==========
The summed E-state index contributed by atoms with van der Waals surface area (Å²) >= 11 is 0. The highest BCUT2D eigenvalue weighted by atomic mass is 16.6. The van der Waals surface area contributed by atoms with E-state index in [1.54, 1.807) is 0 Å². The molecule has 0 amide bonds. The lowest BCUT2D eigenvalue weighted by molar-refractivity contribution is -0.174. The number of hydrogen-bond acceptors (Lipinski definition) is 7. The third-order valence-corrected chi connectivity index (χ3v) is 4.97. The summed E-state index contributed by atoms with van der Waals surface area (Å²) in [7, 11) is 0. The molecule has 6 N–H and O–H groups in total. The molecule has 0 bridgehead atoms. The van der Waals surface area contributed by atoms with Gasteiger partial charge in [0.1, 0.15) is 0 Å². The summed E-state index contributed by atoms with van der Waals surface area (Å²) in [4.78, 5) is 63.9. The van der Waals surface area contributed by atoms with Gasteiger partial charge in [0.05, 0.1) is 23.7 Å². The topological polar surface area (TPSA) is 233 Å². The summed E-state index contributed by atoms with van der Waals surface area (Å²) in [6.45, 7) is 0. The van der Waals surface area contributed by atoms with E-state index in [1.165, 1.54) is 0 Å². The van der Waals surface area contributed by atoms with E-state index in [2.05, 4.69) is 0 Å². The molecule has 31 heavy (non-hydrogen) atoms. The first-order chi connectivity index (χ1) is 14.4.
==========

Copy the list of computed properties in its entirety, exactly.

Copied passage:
The summed E-state index contributed by atoms with van der Waals surface area (Å²) >= 11 is 0. The highest BCUT2D eigenvalue weighted by atomic mass is 16.6. The van der Waals surface area contributed by atoms with E-state index in [1.54, 1.807) is 0 Å². The molecule has 0 amide bonds. The lowest BCUT2D eigenvalue weighted by molar-refractivity contribution is -0.174. The number of hydrogen-bond acceptors (Lipinski definition) is 7. The third-order valence-corrected chi connectivity index (χ3v) is 4.97. The summed E-state index contributed by atoms with van der Waals surface area (Å²) in [7, 11) is 0. The molecule has 6 N–H and O–H groups in total. The molecule has 0 bridgehead atoms. The van der Waals surface area contributed by atoms with Gasteiger partial charge in [0.1, 0.15) is 0 Å². The summed E-state index contributed by atoms with van der Waals surface area (Å²) in [4.78, 5) is 63.9. The van der Waals surface area contributed by atoms with Gasteiger partial charge in [0.05, 0.1) is 23.7 Å². The topological polar surface area (TPSA) is 233 Å². The summed E-state index contributed by atoms with van der Waals surface area (Å²) in [6.45, 7) is 0. The van der Waals surface area contributed by atoms with E-state index in [1.165, 1.54) is 0 Å². The van der Waals surface area contributed by atoms with E-state index in [2.05, 4.69) is 0 Å². The molecule has 31 heavy (non-hydrogen) atoms. The first-order chi connectivity index (χ1) is 14.4.